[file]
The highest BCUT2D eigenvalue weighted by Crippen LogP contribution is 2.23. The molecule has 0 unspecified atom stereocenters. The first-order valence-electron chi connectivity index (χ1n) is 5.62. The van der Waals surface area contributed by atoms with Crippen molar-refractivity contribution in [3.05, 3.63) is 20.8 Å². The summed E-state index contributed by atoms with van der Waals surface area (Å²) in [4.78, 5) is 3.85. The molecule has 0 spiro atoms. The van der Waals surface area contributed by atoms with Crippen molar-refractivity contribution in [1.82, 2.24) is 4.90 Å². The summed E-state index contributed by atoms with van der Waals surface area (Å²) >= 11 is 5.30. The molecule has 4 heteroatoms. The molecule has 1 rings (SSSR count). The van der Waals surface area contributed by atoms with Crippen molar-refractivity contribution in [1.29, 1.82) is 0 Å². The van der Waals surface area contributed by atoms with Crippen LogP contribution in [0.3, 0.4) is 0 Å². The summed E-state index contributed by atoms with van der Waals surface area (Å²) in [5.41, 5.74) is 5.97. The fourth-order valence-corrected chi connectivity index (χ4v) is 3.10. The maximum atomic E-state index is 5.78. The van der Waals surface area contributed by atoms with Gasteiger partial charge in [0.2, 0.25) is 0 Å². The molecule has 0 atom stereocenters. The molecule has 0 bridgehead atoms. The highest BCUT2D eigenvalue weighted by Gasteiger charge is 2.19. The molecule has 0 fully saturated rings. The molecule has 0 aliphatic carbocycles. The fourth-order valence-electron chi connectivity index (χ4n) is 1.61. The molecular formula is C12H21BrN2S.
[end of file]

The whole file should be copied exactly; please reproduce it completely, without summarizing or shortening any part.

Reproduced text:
The highest BCUT2D eigenvalue weighted by Crippen LogP contribution is 2.23. The molecule has 0 unspecified atom stereocenters. The first-order valence-electron chi connectivity index (χ1n) is 5.62. The van der Waals surface area contributed by atoms with Crippen molar-refractivity contribution in [3.05, 3.63) is 20.8 Å². The summed E-state index contributed by atoms with van der Waals surface area (Å²) in [4.78, 5) is 3.85. The molecule has 0 spiro atoms. The van der Waals surface area contributed by atoms with Crippen molar-refractivity contribution in [1.82, 2.24) is 4.90 Å². The summed E-state index contributed by atoms with van der Waals surface area (Å²) >= 11 is 5.30. The molecule has 4 heteroatoms. The molecule has 1 rings (SSSR count). The van der Waals surface area contributed by atoms with Crippen molar-refractivity contribution in [1.29, 1.82) is 0 Å². The van der Waals surface area contributed by atoms with Crippen LogP contribution in [0.3, 0.4) is 0 Å². The summed E-state index contributed by atoms with van der Waals surface area (Å²) in [5.41, 5.74) is 5.97. The fourth-order valence-corrected chi connectivity index (χ4v) is 3.10. The maximum atomic E-state index is 5.78. The van der Waals surface area contributed by atoms with Gasteiger partial charge in [0.2, 0.25) is 0 Å². The molecule has 0 atom stereocenters. The molecule has 0 bridgehead atoms. The highest BCUT2D eigenvalue weighted by Gasteiger charge is 2.19. The molecule has 0 fully saturated rings. The molecule has 0 aliphatic carbocycles. The fourth-order valence-electron chi connectivity index (χ4n) is 1.61. The molecular formula is C12H21BrN2S.